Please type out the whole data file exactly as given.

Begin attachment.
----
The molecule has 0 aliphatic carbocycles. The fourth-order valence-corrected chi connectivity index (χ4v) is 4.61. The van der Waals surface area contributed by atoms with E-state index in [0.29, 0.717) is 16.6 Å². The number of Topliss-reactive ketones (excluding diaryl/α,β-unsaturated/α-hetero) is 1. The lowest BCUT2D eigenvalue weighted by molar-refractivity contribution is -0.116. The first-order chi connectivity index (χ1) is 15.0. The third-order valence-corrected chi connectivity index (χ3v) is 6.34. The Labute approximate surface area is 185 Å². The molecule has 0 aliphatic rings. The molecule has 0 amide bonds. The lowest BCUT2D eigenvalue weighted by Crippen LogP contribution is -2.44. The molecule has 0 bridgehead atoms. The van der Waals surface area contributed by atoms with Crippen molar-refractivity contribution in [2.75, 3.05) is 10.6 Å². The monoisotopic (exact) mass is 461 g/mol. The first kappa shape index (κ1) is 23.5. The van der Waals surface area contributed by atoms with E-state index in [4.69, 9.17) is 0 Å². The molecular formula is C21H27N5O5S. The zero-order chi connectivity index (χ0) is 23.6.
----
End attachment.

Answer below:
The molecule has 0 aliphatic carbocycles. The fourth-order valence-corrected chi connectivity index (χ4v) is 4.61. The van der Waals surface area contributed by atoms with E-state index in [0.29, 0.717) is 16.6 Å². The number of Topliss-reactive ketones (excluding diaryl/α,β-unsaturated/α-hetero) is 1. The lowest BCUT2D eigenvalue weighted by molar-refractivity contribution is -0.116. The first-order chi connectivity index (χ1) is 15.0. The third-order valence-corrected chi connectivity index (χ3v) is 6.34. The Labute approximate surface area is 185 Å². The molecule has 0 aliphatic rings. The molecule has 0 amide bonds. The lowest BCUT2D eigenvalue weighted by Crippen LogP contribution is -2.44. The molecule has 0 bridgehead atoms. The van der Waals surface area contributed by atoms with Crippen molar-refractivity contribution in [2.75, 3.05) is 10.6 Å². The monoisotopic (exact) mass is 461 g/mol. The first kappa shape index (κ1) is 23.5. The van der Waals surface area contributed by atoms with E-state index in [4.69, 9.17) is 0 Å². The molecular formula is C21H27N5O5S. The zero-order chi connectivity index (χ0) is 23.6.